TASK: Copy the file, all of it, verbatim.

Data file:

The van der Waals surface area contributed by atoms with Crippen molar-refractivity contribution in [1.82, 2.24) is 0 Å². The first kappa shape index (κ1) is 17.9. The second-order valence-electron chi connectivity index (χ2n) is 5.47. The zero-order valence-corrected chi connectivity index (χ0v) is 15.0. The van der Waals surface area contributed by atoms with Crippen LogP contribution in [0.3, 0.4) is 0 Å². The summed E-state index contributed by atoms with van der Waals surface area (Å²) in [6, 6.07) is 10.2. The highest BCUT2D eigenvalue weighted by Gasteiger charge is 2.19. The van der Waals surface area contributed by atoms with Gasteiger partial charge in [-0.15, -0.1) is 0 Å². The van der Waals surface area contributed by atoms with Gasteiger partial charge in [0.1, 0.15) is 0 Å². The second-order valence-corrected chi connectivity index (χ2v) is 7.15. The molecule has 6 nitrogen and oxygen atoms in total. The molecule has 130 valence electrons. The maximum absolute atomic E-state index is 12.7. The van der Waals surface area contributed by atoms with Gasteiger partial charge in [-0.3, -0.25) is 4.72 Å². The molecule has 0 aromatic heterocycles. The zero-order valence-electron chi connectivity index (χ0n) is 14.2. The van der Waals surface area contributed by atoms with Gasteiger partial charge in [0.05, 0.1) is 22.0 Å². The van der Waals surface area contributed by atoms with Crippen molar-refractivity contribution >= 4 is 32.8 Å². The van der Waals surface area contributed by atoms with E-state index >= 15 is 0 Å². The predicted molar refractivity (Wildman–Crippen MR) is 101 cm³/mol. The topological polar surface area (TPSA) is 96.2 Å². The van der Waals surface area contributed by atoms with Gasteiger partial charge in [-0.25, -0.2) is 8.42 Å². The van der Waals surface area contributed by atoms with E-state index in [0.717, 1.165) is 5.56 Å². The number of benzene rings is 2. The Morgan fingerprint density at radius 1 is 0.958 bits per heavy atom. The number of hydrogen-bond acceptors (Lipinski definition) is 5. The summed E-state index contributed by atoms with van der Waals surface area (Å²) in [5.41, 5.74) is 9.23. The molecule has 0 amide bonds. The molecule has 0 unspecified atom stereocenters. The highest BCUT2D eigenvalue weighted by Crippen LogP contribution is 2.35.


The van der Waals surface area contributed by atoms with Crippen molar-refractivity contribution in [1.82, 2.24) is 0 Å². The first kappa shape index (κ1) is 17.9. The second-order valence-electron chi connectivity index (χ2n) is 5.47. The zero-order valence-corrected chi connectivity index (χ0v) is 15.0. The van der Waals surface area contributed by atoms with Crippen LogP contribution in [0.3, 0.4) is 0 Å². The summed E-state index contributed by atoms with van der Waals surface area (Å²) in [6, 6.07) is 10.2. The highest BCUT2D eigenvalue weighted by Gasteiger charge is 2.19. The van der Waals surface area contributed by atoms with Gasteiger partial charge in [-0.15, -0.1) is 0 Å². The van der Waals surface area contributed by atoms with Gasteiger partial charge in [0.1, 0.15) is 0 Å². The second-order valence-corrected chi connectivity index (χ2v) is 7.15. The molecule has 6 nitrogen and oxygen atoms in total. The molecule has 130 valence electrons. The maximum absolute atomic E-state index is 12.7. The van der Waals surface area contributed by atoms with Gasteiger partial charge in [-0.3, -0.25) is 4.72 Å². The molecule has 0 aromatic heterocycles. The zero-order valence-electron chi connectivity index (χ0n) is 14.2. The van der Waals surface area contributed by atoms with Gasteiger partial charge in [0.05, 0.1) is 22.0 Å². The van der Waals surface area contributed by atoms with Crippen molar-refractivity contribution >= 4 is 32.8 Å². The van der Waals surface area contributed by atoms with E-state index >= 15 is 0 Å². The predicted molar refractivity (Wildman–Crippen MR) is 101 cm³/mol. The topological polar surface area (TPSA) is 96.2 Å². The van der Waals surface area contributed by atoms with Gasteiger partial charge in [-0.25, -0.2) is 8.42 Å². The van der Waals surface area contributed by atoms with E-state index in [0.717, 1.165) is 5.56 Å². The number of benzene rings is 2. The Morgan fingerprint density at radius 1 is 0.958 bits per heavy atom. The number of hydrogen-bond acceptors (Lipinski definition) is 5. The summed E-state index contributed by atoms with van der Waals surface area (Å²) in [5.41, 5.74) is 9.23. The molecule has 0 amide bonds. The molecule has 0 unspecified atom stereocenters. The highest BCUT2D eigenvalue weighted by Crippen LogP contribution is 2.35.